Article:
Frithjof Nansen, although not making it to the North Pole, came “farthest North”, survived his journey and had been a celebrity for the rest of his life and took up many important positions. Shackleton, also not making it to the South Pole, also had a magnificent story to tell, accompanied by great photography. Delong just lost his venture of his life in the very last stage, and only his logbooks as well as some of his crew could tell us about the pathetic events which took place. Nansen took the prize of proving the ice-flow theory, based on Delong’s tragedy with Peary or Cook reaching the North Pole only many years later. By finding some remainders of the “Jeanette” on the East coast of Greenland a year or so later, Nansen got his confirmation on how the ice flow actually worked and could start his very successful expedition.

Delong’s Expedition deserves another, better place in the history of the great Polar challenges. It is unlikely that modern man will ever be confronted again with the insights, courage, physical, and certainly psychological hardships as experienced by those early explorers.

I was part of The International Environmental Expedition, leading to the scene of the tragedy. When nearing Tiksi, a fairly large Russian base of about 5000 inhabitants, two dog teams travel over the deeply frozen ice and swamp of the Lena delta. The ice and snow make a sound of cracking polystyrene and sometimes, a rocky outcrop needs to be circumnavigated. In the distance, a cross comes in sight on top of a hill. It is the memorial cross of the crew of the “Jeanette”. The ‘environmental expedition’ members walk up and in the midst of the deep silence of the snow and impressed by the vastness of the area around them, they open up a metal box placed under the cross. Only a short distance from where they are, Delong, and some of his crew perished late October 1881.  With the fairly friendly summer spell just ending and hardly any autumn, Delong fell in the harsh hands of early winter and with their tired bodies, they were no match for the mighty Lena delta. Now we know the area is known for being the coldest on the Northern hemisphere. The Laptev Sea nearby is nicknamed “the ice machine” of the North Pole. Oimyakon in the Verchoyansk mountain range, has the lowest temperature record for the Northern hemisphere with a solid 72 degrees Celsius below. With many thoughts and respect for the crew of the “Jeanette”, the dog team traveled on to Tiksi.

The expedition continued its journey to the east of Siberia. After an organizing role in Europe, I am now finally a team member on ice.  When repairing the sleds after a grueling storm which threw the heavy sea sleds hundreds of meters down the mountain of the camp, the expedition of Delong again comes very close to the modern dogsled expeditioners. The team has read about the tragedy and also about the attempts from the surviving crew members to find Captain Delong and some of his crew. All this happened at such short distance from where 23 dogs are being fed and supplies being loaded on the sleds.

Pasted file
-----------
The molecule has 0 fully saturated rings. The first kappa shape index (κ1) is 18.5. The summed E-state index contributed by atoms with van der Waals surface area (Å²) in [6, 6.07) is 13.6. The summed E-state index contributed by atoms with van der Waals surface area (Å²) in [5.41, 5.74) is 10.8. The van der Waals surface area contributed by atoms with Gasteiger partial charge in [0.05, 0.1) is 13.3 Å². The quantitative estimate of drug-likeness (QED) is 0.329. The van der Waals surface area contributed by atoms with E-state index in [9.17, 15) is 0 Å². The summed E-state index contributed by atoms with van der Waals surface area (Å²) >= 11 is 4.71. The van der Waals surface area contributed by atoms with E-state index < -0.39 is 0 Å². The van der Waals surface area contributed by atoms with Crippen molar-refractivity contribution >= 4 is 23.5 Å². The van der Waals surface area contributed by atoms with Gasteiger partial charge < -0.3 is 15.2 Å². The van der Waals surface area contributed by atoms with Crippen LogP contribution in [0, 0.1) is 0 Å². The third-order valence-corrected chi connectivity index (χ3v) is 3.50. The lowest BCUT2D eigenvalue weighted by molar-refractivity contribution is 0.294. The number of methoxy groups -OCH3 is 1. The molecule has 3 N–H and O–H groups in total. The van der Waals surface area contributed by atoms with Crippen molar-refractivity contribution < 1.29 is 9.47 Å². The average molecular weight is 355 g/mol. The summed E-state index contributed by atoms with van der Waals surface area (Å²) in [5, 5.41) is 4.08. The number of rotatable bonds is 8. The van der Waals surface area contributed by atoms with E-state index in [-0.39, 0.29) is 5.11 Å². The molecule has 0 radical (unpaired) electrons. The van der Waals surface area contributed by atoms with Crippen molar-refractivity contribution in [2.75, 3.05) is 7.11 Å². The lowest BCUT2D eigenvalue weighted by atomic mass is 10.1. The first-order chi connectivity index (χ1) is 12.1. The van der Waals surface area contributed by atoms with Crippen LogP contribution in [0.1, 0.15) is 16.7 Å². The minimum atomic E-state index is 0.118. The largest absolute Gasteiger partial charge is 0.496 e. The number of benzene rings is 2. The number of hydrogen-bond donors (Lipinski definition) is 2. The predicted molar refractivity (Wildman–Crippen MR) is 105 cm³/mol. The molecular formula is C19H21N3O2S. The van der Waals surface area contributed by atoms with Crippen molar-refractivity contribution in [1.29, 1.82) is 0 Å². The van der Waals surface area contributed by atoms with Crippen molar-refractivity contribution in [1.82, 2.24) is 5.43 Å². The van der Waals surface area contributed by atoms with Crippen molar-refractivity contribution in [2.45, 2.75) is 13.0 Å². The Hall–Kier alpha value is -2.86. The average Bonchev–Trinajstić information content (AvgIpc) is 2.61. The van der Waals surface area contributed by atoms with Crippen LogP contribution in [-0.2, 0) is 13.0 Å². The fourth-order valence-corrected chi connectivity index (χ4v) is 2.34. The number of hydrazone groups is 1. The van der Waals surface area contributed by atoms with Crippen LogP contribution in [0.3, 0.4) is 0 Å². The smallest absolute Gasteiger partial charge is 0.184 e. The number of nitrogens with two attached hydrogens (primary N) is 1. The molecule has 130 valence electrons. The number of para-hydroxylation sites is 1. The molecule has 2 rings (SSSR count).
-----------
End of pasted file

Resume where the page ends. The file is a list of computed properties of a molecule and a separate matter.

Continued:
On the first night of the next stage to Nizne Yansk, the team puts up the lavvu (tipi kind of tent) on the shore of Cape Burkhaya, a peninsula east of the Lena. I walk around and take some pictures. North of me, still some thousand kilometers to go –is- the north pole. East of us, the Bering Strait. When standing on top of the peninsula and when looking down on my own footsteps, I suddenly realize I may have been walking in the footsteps of Melville in his search for Delong. According to the logbook with fairly accurate writings, the descriptions and coordinates indicate that I am indeed as close as I can get to the immediate aftermath of the “Jeanette” expedition, with Melville being almost certain that his Captain has by now perished, but still pushes on just in case Delong found a shelter and enough food. Standing there, in the immense cold with all my modern gear, I think back about Delong and his party who already were partly frozen after the escape journey in the cutters. They landed at a time that thin ice started covering the delta. They fought hundreds of meters a day through swamp, thin ice, slippery soil with hardly food. In the last weeks of their lives, they ate the leather of their shoes as far as they could with hands and feet being solid frozen and crew members dying. He was so close to survival! The two fittest crew members Delong sent forward, made it. They did not make it in time back for Delong and party.

The following days, respect grew more and more and has not left me ever since. Both physically and mentally I could not get any closer to one of the biggest expedition tragedies I had heard of. The following nights we camped on the Laptev sea between huge flows of ice. The Norwegians and I pondered about the sites we had just been. Together with more recent symbols of hardship, being the remainders of the Siberian prisoners camps on the tundra shores, which we were passing, it engraved a horrendous period of time of mankind in our minds.

Today, hardly a week passes before updates about the Arctic ice sheet appear, indicating that again, it is measured that the Pole is melting even quicker than expected. For those in love with the extreme cold and the beauty of the Arctic, lets honor those brave men who could have been our great grandfathers struggling in a terrain which looked like everlasting. Lets cherish, celebrate and preserve the area’s where the beauty of the cold still holds. Let us do what we can to not make it melt away like a snowflake and leave our children with only bedtime stories about tough experiences.

Carl Gutjahr is a broad oriented Project manager in the area of communications and external affairs. He has an adventurous past in many mountain ranges over the world and has a particular interest in the Arctic region. Other than (self) sustainability projects, he is currently also involved with talent management related projects.

3 comments

  1. What is the lat/long of the memorial cross to Delong? Do you know the coordinates of their final camp?

    Thanks.

  2. Hi,

    Thanks for your interest.

    126.30 E by 72. 5 N and you can’t miss it.

    Would be nice to know more about your interest about this story of Delong. Drop me an email and let me know.

    Best regards,

    Carl